News from the technological frontier.

Science, technology, and life.
Feb. 7 2005 11:25 AM

Too Dumb to Fail

And other news from the technological frontier.

Latest Human Nature columns: 1) The pseudo-feminist show trial of Larry Summers. 2) Life arrives on a moon of Saturn. 3) The creature genetic engineers fear most. 4) The creepy solution to the stem-cell debate.

Virginia may execute a killer because he's no longer retarded. Years ago, he scored 59 on an I.Q. test, qualifying as too retarded to be constitutionally executed. (The cutoff in Virginia is 70.) He recently took another I.Q. test and scored 76. His lawyer blames the improvement on the inmate's participation in litigating his appeals--"a forced march towards increased mental stimulation," according to the psychologist who tested him. Law-and-order spin: Low test scores are a joke. Anybody smart enough to plan a crime like this one is competent to be executed. Civil rights spin: I.Q. increases with age, so the state can retest an inmate for years until he scores too high. Cynical spin: The test nails exactly the wrong people, because anybody too dumb to figure out how to score below 70 when his life is at stake really is too retarded to be executed.

William Saletan William Saletan

Will Saletan writes about politics, science, technology, and other stuff for Slate. He’s the author of Bearing Right.

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Cops are being investigated for using or selling steroids in nine states. They reportedly use the drugs to get strong enough to handle or intimidate suspects. Problem: Steroids can fuel rage and aggression. Two cops convicted of unwarranted shootings have blamed the drugs. Debate: 1) If steroids are criminal, only criminals will have steroids. 2) If steroids are legal, more cops will be criminals. ... 8:30 a.m. PT

Sunday, Feb. 6, 2005

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A  NASA study indicates greenhouse gases could revive Mars. Using ingredients already on the planet, astronauts could start a greenhouse effect and turn Mars into "a living and breathing world that could support future human colonies." Caveat: It "could take centuries or millenniums." Implication: It might be easier to make a nearby planet habitable than to reach a habitable planet far away.

A judge ruled that you can sue for the "wrongful death" of an embryo. The plaintiffs sued a fertility clinic for accidentally throwing out embryos it froze and stored for them. The judge cited 1) Illinois' Wrongful Death Act, which says "the state of gestation or development of a human being" doesn't disqualify a claim, and 2) another Illinois law that says an "unborn child is a human being from the time of conception and is, therefore, a legal person." A different judge previously tossed the case without explanation. Pro-choice spin: This ruling for embryonic personhood will be overturned because it defies other legal precedents. Pro-life spin: Other legal precedents will be overturned because they defy embryonic personhood. Political spin: Never mind abortion—the ruling will be axed because it defies stem-cell research. ... 6:00 p.m. PT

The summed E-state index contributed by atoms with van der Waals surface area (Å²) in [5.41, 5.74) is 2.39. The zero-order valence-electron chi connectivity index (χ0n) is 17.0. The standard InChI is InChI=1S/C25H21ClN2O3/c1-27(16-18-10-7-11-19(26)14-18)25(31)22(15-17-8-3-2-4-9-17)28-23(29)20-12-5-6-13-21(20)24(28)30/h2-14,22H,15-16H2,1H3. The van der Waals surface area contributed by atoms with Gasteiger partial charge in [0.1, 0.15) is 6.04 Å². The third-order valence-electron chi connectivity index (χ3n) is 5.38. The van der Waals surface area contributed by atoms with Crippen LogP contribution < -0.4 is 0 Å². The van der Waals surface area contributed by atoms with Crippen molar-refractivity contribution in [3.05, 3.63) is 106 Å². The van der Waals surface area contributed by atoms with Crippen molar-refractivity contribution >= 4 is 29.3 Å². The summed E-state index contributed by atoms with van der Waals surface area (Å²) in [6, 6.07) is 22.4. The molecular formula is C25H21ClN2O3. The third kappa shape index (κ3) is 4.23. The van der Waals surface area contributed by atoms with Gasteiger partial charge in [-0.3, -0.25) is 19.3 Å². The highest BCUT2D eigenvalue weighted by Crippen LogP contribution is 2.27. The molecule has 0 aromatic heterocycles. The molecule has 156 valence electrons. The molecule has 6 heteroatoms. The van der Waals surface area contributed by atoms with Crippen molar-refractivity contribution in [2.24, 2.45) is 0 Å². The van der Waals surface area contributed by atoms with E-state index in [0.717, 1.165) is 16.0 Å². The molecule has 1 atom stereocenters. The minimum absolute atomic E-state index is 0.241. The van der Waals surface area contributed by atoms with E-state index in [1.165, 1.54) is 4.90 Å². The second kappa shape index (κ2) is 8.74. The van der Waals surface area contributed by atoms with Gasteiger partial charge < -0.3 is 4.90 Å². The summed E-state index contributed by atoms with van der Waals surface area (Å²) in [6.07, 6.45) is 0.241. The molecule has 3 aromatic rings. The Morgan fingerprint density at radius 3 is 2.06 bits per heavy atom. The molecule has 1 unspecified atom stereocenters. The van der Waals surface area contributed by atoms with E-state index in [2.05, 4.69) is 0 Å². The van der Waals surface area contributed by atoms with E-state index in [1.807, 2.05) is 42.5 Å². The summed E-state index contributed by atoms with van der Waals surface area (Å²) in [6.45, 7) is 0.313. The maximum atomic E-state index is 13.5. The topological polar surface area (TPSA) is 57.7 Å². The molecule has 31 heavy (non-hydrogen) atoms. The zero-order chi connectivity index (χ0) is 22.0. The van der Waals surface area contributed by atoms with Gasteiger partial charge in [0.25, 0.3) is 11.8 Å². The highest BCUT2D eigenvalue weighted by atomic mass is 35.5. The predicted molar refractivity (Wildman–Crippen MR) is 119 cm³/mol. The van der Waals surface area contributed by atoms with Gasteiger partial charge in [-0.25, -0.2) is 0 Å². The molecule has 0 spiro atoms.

Friday, Feb. 4, 2005

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The Food and Drug Administration may approve an electronic implant for depression. The implant, which was made to treat epilepsy, sends pulses to the brain. One expert calls it "a pacemaker for the brain." Similar implants already treat chronic pain. Patients would have to try drugs and other therapies before getting it. Implication: We're increasingly treating the mind as part of the body.

Cops are fingerprinting speeders in Phoenix, Ariz. Sheriff's deputies are asking for a thumbprint when they ticket a driver. Critics say drivers don't know they can refuse. Sheriff's spin: We're doing it to protect the innocent. Cynics' translation: They're doing it to catch the guilty. Implication: Government is finding new ways to collect evidence from ordinary people. ... 3:00 p.m. PT

Thursday, Feb. 3, 2005

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Cell phones make young people drive as badly as old people. A simulator study indicates drivers 18 to 25 years old who use cell phones, even hands-free, react as slowly and overlook things as badly as drivers 65 to 74 years old who don't use cell phones. Implications: 1) Don't talk on the phone while driving. 2) If phone use by young drivers is dangerous enough to ban, why do we let old folks drive at all?